"It is fine to impart the country's history, language, a citizen's duty as well as that of a world citizen," he says. "As for patriotic education, I think it should focus on constitutional education, using the European model that applies to a multi-ethnic mix. It should not be about one ethnic group or one culture, but the constitution, the one promulgated in 1982 and the Hong Kong Basic Law, under which we live and exercise our rights. That is also the essence of the rule of law."
Chan's broad ethnic perspective is reflected in his latest novel, Bare Lives, whose main character is Tibetan. Although the focus is on the young man from Lhasa and his encounters in Beijing - including a rather graphic portrayal of his relationships with a rich woman and her daughter - the story is by no means limited to the post-modern hinterland-capital interaction.
In a clever twist, post-1997 Hong Kong is also brought into the narrative. The woman, a Beijing resident, has a Hong Kong ID card and travels regularly between the two cities. "I based the character on a real person I know in Beijing," he says. "She is one of many Beijingers who got the Hong Kong status after the handover through public security connections and came to live and do business. They didn't give up their mainland status and were in fact rather boastful of their dual residency. I have no idea why the government then gave it out so easily."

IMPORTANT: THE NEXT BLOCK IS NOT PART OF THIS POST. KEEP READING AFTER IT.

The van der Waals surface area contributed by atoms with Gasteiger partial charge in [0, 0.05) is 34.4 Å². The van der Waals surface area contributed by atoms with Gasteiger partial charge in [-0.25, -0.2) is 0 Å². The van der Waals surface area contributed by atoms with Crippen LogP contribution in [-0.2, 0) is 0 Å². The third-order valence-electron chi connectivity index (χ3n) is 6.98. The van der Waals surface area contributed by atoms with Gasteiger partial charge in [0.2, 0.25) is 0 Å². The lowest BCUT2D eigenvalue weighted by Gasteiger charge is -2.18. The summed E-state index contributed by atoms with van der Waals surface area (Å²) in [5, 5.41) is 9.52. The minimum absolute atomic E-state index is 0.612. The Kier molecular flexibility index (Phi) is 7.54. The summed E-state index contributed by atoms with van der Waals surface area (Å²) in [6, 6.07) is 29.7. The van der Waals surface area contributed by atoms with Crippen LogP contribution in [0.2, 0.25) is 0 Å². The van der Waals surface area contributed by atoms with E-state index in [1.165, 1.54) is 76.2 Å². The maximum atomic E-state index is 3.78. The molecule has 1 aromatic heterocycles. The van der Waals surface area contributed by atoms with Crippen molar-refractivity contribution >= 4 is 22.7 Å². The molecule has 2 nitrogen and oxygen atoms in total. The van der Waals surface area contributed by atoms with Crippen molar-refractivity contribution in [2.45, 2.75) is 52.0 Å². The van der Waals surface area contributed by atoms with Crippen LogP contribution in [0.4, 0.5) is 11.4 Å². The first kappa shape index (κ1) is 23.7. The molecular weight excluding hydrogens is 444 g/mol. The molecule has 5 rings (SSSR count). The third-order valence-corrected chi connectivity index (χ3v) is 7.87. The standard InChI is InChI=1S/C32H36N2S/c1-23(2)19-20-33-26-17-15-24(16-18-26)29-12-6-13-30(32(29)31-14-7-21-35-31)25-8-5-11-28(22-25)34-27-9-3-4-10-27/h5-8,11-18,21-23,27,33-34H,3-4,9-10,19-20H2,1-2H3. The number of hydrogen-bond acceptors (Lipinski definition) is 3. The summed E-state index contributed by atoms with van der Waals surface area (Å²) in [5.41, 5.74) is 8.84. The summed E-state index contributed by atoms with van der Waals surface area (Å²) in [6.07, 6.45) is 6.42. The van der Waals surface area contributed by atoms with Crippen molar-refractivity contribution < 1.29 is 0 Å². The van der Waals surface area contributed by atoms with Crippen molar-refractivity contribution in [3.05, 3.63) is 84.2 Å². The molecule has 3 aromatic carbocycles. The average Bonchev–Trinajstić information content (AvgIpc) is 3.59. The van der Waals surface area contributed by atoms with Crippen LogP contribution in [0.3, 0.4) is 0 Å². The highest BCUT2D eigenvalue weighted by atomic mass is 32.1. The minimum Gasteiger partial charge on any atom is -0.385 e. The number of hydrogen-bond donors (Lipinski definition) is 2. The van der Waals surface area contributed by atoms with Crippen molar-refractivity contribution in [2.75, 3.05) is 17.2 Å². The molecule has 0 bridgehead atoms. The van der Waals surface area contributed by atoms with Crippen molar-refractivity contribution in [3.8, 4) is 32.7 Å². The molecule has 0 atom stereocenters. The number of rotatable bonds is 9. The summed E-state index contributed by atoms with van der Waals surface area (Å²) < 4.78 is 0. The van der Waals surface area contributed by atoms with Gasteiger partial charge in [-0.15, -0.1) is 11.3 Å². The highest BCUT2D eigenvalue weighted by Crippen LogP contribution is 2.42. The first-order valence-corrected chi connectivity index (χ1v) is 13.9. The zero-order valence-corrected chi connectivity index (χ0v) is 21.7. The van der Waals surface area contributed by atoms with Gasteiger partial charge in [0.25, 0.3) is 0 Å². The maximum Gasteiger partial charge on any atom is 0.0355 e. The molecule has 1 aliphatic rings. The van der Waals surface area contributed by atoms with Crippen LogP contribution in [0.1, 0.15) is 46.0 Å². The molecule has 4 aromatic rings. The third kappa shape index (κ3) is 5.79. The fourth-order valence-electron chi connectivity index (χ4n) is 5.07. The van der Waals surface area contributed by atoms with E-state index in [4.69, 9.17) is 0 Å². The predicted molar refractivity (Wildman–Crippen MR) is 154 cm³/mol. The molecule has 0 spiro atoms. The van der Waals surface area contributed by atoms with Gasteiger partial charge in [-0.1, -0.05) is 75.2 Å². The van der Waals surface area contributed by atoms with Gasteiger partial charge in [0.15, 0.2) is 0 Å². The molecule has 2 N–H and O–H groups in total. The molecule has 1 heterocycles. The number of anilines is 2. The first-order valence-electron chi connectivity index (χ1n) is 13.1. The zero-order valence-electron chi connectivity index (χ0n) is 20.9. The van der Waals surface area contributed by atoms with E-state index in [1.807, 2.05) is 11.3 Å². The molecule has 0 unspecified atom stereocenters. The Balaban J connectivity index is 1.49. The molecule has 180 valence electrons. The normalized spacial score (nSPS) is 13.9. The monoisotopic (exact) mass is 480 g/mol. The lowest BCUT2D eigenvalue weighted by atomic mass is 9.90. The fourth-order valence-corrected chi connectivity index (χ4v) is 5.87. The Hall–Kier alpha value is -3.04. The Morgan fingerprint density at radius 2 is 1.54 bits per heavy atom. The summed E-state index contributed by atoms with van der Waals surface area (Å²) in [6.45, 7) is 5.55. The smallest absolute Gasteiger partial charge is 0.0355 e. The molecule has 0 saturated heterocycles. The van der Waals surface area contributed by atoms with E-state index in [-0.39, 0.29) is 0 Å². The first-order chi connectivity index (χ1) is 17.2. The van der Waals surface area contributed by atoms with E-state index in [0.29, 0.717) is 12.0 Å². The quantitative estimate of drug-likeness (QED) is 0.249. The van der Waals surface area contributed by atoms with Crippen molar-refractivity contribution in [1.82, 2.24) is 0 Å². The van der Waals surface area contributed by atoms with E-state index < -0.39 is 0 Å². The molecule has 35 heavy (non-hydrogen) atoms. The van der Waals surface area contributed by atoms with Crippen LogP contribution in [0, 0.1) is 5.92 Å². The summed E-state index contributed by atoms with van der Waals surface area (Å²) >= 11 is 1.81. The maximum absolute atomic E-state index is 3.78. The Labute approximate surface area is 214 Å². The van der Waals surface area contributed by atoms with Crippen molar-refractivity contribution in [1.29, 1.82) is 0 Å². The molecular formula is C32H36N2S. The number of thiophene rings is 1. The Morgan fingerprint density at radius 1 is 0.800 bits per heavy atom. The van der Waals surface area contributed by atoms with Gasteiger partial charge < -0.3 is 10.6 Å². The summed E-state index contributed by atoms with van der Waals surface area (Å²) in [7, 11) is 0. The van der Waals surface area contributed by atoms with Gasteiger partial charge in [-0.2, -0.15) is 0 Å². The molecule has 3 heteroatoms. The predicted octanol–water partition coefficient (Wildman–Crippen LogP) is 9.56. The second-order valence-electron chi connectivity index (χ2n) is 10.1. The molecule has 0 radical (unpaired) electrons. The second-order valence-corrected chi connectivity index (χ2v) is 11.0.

Still, the increasing number of mainland immigrants to Hong Kong has not diminished Chan's confidence in the city's vibrancy.
"It's extraordinary for Hong Kong to uphold its own character for so long. Its future lies in the overall world situation and where China is going. Changes in the mainland will bring about a different scenario for Hong Kong. After all, China is huge, and changes are slow to come by."
From his 13 years living in the Chinese capital, Chan believes the government is the key obstacle to change.
"Civil servants as a group are stable and conservative. The middle-ranking officials I know of are ignorant about the outside world and never go beyond the official websites," he says. "A propaganda official recently disclosed that some two million workers have been employed to write blogs and weibo on behalf of the Beijing city government - that's one in 10 people in Beijing.
"But still there has been noticeable change over the years, such as the gradual emergence of the middle class, and with it a new set of values and behaviour.
"The recent news of urbanites protesting against construction of a chemical plant is essentially nimby (not in my backyard), as the Western saying goes. That's something very different from the old days of peasants fighting for their fields," he said.
This ever-changing landscape inspired Chan to turn to novel writing in 2005, a vehicle to convey subtle messages without spelling out the specifics that could get him into trouble.
"But I have worries over every single work I publish," he admits. "In Hong Kong, the worst that happens to a writer is when readers don't buy your book. But in China, you just never know what you have stepped on and what comes out of that."